What you’ll need (Feeds 2 hungry children and one hovering adult)

  • 3 mini tortillas or 2 regular sized ones
  • 250g beef mince (I froze the other half of the pack for some distant bolognese)
  • Small tin of kidney beans
  • Half a brown onion, finely chopped
  • Sprinkle of paprika and ground cumin
  • Small tin chopped tomatoes
  • An avocado
  • Grated cheese and sour cream, to serve

What you do

  1. Cut the tortillas into small triangles. Put them onto a baking tray and drizzle over a tiny bit of oil, then bake in a moderate oven for about 20 minutes, giving them the occasional shake, until crisped up
  2. Chop the kidney beans to roughly the same consistency as the beef. I did a short burst in the food processor but go easy – you don’t want mush, just unidentifiable bean-y bits
  3. Heat a little oil in a fry pan and brown the onion and then the mince. Sprinkle in the paprika and cumin
  4. Add the chopped kidney beans, the tomatoes and sweet corn and cook for another few minutes
  5. Meanwhile, mash the avocado. You could add a splash of lemon juice if you like. This isn’t proper guacamole, FYI, just a cooling accompaniment; if you want to make authentic guac, go for it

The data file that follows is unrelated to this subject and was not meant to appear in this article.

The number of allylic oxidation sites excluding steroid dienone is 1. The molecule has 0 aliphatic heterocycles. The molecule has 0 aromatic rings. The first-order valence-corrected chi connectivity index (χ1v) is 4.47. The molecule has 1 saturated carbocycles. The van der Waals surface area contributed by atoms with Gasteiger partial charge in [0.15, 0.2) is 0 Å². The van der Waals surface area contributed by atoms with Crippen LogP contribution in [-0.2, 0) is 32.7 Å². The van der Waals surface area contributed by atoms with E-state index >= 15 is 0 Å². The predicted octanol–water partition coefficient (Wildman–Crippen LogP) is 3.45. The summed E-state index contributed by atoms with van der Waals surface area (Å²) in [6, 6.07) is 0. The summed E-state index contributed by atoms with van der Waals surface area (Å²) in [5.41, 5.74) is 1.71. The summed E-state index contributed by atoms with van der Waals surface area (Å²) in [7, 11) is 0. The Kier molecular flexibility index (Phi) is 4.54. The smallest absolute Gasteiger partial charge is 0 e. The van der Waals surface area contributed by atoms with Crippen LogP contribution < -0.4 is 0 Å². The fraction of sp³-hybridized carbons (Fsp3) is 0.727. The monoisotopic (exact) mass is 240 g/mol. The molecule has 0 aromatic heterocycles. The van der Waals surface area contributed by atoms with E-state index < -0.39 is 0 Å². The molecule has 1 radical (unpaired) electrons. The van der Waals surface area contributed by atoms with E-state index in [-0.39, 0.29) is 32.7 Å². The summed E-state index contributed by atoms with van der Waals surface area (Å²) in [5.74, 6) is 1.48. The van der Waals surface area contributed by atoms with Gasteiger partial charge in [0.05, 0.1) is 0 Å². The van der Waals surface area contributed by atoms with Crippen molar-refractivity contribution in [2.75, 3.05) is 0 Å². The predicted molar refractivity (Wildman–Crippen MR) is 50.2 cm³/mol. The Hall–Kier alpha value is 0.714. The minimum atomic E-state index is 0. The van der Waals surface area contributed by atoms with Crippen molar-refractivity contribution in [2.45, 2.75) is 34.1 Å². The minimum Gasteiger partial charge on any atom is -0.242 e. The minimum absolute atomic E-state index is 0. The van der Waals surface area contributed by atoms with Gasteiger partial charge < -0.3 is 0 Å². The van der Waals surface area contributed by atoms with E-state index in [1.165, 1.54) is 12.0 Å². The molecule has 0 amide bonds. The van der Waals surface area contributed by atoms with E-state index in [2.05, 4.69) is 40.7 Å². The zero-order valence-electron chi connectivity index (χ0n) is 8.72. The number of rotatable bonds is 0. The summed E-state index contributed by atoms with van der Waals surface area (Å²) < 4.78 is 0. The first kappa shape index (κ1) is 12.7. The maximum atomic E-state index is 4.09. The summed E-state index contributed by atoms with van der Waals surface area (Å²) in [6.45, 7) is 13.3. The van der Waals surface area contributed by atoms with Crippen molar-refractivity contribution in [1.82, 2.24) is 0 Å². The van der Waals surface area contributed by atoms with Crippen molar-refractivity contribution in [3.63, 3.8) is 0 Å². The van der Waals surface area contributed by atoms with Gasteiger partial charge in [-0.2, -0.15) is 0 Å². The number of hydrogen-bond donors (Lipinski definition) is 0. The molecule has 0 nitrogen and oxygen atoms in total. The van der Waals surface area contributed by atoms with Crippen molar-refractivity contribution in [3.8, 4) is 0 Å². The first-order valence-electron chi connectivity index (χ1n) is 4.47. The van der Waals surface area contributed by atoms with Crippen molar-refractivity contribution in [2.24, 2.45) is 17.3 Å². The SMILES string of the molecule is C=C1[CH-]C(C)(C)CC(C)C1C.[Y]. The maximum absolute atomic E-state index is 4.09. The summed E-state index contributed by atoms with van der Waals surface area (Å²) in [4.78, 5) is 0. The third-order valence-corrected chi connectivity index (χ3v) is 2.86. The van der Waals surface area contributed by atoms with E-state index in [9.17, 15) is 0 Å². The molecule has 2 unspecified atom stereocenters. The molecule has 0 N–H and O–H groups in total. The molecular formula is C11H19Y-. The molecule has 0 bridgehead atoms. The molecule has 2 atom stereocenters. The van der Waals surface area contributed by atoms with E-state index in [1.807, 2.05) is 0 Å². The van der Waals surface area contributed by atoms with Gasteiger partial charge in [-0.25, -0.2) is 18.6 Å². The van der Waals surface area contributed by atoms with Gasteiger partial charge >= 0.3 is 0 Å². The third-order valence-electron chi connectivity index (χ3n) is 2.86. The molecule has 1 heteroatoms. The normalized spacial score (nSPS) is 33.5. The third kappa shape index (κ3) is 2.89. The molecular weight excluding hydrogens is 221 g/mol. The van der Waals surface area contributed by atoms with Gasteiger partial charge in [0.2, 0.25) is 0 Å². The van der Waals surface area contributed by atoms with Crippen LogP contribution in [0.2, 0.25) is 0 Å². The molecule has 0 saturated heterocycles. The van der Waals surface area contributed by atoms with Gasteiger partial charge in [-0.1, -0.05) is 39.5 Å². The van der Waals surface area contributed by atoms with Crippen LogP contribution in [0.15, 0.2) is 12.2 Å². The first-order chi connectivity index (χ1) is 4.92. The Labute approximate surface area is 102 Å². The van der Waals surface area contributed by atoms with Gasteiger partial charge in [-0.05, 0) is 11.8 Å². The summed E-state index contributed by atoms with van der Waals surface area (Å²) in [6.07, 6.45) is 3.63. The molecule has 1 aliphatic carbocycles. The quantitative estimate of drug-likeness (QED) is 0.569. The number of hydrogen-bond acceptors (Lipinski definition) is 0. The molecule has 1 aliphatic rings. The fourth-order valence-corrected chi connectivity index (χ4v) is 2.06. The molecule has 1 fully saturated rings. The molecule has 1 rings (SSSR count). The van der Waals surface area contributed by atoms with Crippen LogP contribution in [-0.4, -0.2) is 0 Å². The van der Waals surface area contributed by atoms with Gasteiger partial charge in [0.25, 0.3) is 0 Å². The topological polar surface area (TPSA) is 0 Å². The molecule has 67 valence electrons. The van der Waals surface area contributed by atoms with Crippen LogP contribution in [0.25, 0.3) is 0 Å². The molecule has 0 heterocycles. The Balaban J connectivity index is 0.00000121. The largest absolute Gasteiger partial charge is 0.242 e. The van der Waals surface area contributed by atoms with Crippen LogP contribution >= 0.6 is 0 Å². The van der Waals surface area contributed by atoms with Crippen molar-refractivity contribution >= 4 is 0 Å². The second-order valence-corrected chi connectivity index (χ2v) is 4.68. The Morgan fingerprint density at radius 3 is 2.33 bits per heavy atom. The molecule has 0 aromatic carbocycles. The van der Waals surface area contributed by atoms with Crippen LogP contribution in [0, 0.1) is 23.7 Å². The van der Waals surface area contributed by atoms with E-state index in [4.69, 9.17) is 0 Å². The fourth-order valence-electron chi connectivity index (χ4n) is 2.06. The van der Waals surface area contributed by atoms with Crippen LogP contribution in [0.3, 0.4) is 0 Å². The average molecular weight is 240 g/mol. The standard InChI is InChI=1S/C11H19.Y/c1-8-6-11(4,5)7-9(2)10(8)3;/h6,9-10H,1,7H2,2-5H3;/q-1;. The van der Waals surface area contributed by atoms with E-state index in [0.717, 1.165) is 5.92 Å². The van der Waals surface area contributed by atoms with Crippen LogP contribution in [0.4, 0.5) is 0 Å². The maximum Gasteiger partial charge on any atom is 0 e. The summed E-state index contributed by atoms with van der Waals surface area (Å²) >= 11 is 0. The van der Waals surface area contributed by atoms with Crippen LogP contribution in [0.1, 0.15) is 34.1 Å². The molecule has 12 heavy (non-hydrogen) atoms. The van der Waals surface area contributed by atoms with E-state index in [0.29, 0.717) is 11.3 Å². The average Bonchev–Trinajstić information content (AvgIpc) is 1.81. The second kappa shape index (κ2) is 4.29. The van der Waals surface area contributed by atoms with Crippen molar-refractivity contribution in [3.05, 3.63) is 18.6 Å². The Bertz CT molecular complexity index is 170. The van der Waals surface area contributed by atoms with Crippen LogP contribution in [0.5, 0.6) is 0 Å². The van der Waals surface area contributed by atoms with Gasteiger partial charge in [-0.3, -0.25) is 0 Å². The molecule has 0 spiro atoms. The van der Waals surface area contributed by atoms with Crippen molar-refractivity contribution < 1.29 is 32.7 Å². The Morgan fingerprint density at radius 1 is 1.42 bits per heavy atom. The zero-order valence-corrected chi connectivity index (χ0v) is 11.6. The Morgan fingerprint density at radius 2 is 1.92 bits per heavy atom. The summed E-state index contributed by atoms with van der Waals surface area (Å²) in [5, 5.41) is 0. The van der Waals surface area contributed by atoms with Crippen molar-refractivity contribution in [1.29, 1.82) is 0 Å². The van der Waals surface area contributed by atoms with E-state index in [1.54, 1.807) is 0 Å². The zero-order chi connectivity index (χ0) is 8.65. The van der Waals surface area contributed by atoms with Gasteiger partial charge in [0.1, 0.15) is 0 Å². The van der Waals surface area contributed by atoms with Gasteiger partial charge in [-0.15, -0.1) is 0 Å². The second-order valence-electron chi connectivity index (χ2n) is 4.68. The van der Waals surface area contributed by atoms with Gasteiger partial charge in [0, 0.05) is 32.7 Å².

6. Plate up. Traditionally you layer up the corn chips, put the mince mixture on top then cover in cheese before grilling. I couldn’t deal with  the drama of hot plates, though, so I served the meat in the middle and tortilla chips around the edge to scoop
  7. Let the kids help themselves to cheese, avocado and sour cream

Make it veggie: Use Quorn mince or just stick with the beans

Kid-friendly meals: Creamy chicken and sweet potato pie

My family loves fish pie and cottage pie, but the Gs eat both most weeks at nursery. I wanted something a bit different that didn’t need pastry.

Frankly, there’s not much that can’t be improved by the addition of mashed potato. So this takes all the best elements of a fish or cottage pie – meat cooked in a creamy sauce and clouds of mash on top – and adds more veg and tasty chicken thighs.

What you’ll need

  • 6 chicken thighs, cut into small chunks
  • Half a cup of frozen peas
  • Half a cup of sliced mushrooms
  • 3 or 4 shallots, finely sliced
  • About 50g butter
  • 1/2 cup plain flour
  • 500ml chicken stock
  • 2 tbsp dijon mustard
  • A decent glug of cream
  • 3 medium sweet potatoes, plus  butter to mash

What you do

  1. Peel, chop and boil the sweet potatoes until soft. Mash with plenty of butter and seasoning to taste and put to one side